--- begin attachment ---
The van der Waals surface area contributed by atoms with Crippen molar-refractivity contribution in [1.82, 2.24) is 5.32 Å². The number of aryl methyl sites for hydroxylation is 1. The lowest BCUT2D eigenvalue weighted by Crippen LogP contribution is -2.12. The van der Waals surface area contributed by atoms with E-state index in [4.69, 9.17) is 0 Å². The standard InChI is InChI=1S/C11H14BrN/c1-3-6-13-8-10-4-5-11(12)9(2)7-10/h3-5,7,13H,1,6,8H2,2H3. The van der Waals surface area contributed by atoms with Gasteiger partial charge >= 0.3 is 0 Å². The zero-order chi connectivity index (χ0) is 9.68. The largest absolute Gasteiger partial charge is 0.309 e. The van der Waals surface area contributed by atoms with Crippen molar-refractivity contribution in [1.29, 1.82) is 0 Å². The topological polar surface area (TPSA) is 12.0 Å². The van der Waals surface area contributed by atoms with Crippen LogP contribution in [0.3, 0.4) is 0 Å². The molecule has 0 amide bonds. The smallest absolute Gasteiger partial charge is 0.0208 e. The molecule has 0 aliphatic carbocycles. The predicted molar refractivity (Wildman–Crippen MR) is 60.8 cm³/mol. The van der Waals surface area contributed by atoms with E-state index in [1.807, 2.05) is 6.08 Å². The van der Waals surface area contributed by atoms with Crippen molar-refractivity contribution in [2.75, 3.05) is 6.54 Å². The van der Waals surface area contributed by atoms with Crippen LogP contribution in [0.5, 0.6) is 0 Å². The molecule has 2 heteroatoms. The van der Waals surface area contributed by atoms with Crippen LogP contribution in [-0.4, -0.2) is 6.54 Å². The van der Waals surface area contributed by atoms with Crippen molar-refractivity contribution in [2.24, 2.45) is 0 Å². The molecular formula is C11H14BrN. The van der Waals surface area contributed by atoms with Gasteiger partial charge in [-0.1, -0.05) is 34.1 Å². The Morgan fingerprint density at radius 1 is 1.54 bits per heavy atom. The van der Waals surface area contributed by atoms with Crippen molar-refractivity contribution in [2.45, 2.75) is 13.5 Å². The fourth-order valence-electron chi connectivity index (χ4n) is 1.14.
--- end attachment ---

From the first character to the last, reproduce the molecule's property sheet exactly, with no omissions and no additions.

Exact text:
The van der Waals surface area contributed by atoms with Crippen molar-refractivity contribution in [1.82, 2.24) is 5.32 Å². The number of aryl methyl sites for hydroxylation is 1. The lowest BCUT2D eigenvalue weighted by Crippen LogP contribution is -2.12. The van der Waals surface area contributed by atoms with E-state index in [4.69, 9.17) is 0 Å². The standard InChI is InChI=1S/C11H14BrN/c1-3-6-13-8-10-4-5-11(12)9(2)7-10/h3-5,7,13H,1,6,8H2,2H3. The van der Waals surface area contributed by atoms with Gasteiger partial charge >= 0.3 is 0 Å². The zero-order chi connectivity index (χ0) is 9.68. The largest absolute Gasteiger partial charge is 0.309 e. The van der Waals surface area contributed by atoms with Crippen molar-refractivity contribution in [1.29, 1.82) is 0 Å². The topological polar surface area (TPSA) is 12.0 Å². The van der Waals surface area contributed by atoms with Crippen LogP contribution in [0.3, 0.4) is 0 Å². The molecule has 0 amide bonds. The smallest absolute Gasteiger partial charge is 0.0208 e. The molecule has 0 aliphatic carbocycles. The predicted molar refractivity (Wildman–Crippen MR) is 60.8 cm³/mol. The van der Waals surface area contributed by atoms with E-state index in [1.807, 2.05) is 6.08 Å². The van der Waals surface area contributed by atoms with Crippen molar-refractivity contribution in [2.75, 3.05) is 6.54 Å². The van der Waals surface area contributed by atoms with Crippen LogP contribution in [0.5, 0.6) is 0 Å². The molecule has 2 heteroatoms. The van der Waals surface area contributed by atoms with Crippen LogP contribution in [-0.4, -0.2) is 6.54 Å². The van der Waals surface area contributed by atoms with Crippen molar-refractivity contribution in [2.24, 2.45) is 0 Å². The molecular formula is C11H14BrN. The van der Waals surface area contributed by atoms with Gasteiger partial charge in [-0.1, -0.05) is 34.1 Å². The Morgan fingerprint density at radius 1 is 1.54 bits per heavy atom. The van der Waals surface area contributed by atoms with Crippen molar-refractivity contribution in [2.45, 2.75) is 13.5 Å². The fourth-order valence-electron chi connectivity index (χ4n) is 1.14.